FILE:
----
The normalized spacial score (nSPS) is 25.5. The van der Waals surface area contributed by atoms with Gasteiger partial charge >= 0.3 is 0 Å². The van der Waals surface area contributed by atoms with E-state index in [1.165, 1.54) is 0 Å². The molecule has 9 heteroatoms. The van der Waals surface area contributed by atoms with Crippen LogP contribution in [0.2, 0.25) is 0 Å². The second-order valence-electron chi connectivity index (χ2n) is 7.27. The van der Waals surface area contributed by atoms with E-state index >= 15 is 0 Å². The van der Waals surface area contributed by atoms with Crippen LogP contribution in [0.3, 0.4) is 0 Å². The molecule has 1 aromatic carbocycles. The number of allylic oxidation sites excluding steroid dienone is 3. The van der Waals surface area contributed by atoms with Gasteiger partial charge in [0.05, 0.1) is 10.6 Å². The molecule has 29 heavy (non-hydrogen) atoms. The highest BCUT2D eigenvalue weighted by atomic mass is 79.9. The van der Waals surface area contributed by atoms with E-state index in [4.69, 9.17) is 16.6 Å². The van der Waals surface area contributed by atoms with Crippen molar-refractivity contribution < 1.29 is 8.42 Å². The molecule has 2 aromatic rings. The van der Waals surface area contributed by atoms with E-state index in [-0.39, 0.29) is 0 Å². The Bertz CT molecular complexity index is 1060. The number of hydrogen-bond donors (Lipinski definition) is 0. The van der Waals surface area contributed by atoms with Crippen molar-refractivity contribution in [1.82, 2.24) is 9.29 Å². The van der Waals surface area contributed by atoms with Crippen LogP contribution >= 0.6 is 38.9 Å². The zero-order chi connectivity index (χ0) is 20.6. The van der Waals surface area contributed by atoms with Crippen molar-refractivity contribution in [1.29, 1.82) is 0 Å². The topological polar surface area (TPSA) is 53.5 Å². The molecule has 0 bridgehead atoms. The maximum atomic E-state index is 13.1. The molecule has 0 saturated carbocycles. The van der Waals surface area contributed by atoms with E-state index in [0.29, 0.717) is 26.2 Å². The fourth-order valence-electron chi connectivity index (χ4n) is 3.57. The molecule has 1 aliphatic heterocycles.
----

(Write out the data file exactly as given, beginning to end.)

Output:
The normalized spacial score (nSPS) is 25.5. The van der Waals surface area contributed by atoms with Gasteiger partial charge >= 0.3 is 0 Å². The van der Waals surface area contributed by atoms with E-state index in [1.165, 1.54) is 0 Å². The molecule has 9 heteroatoms. The van der Waals surface area contributed by atoms with Crippen LogP contribution in [0.2, 0.25) is 0 Å². The second-order valence-electron chi connectivity index (χ2n) is 7.27. The van der Waals surface area contributed by atoms with E-state index >= 15 is 0 Å². The van der Waals surface area contributed by atoms with Crippen LogP contribution in [0.3, 0.4) is 0 Å². The molecule has 1 aromatic carbocycles. The number of allylic oxidation sites excluding steroid dienone is 3. The van der Waals surface area contributed by atoms with Gasteiger partial charge in [0.05, 0.1) is 10.6 Å². The molecule has 29 heavy (non-hydrogen) atoms. The highest BCUT2D eigenvalue weighted by atomic mass is 79.9. The van der Waals surface area contributed by atoms with E-state index in [4.69, 9.17) is 16.6 Å². The van der Waals surface area contributed by atoms with Crippen molar-refractivity contribution < 1.29 is 8.42 Å². The molecule has 2 aromatic rings. The van der Waals surface area contributed by atoms with E-state index in [-0.39, 0.29) is 0 Å². The Bertz CT molecular complexity index is 1060. The number of hydrogen-bond donors (Lipinski definition) is 0. The van der Waals surface area contributed by atoms with Crippen molar-refractivity contribution in [1.82, 2.24) is 9.29 Å². The van der Waals surface area contributed by atoms with Crippen LogP contribution >= 0.6 is 38.9 Å². The zero-order chi connectivity index (χ0) is 20.6. The van der Waals surface area contributed by atoms with Crippen molar-refractivity contribution in [1.29, 1.82) is 0 Å². The topological polar surface area (TPSA) is 53.5 Å². The molecule has 0 bridgehead atoms. The maximum atomic E-state index is 13.1. The molecule has 0 saturated carbocycles. The van der Waals surface area contributed by atoms with E-state index in [0.29, 0.717) is 26.2 Å². The fourth-order valence-electron chi connectivity index (χ4n) is 3.57. The molecule has 1 aliphatic heterocycles.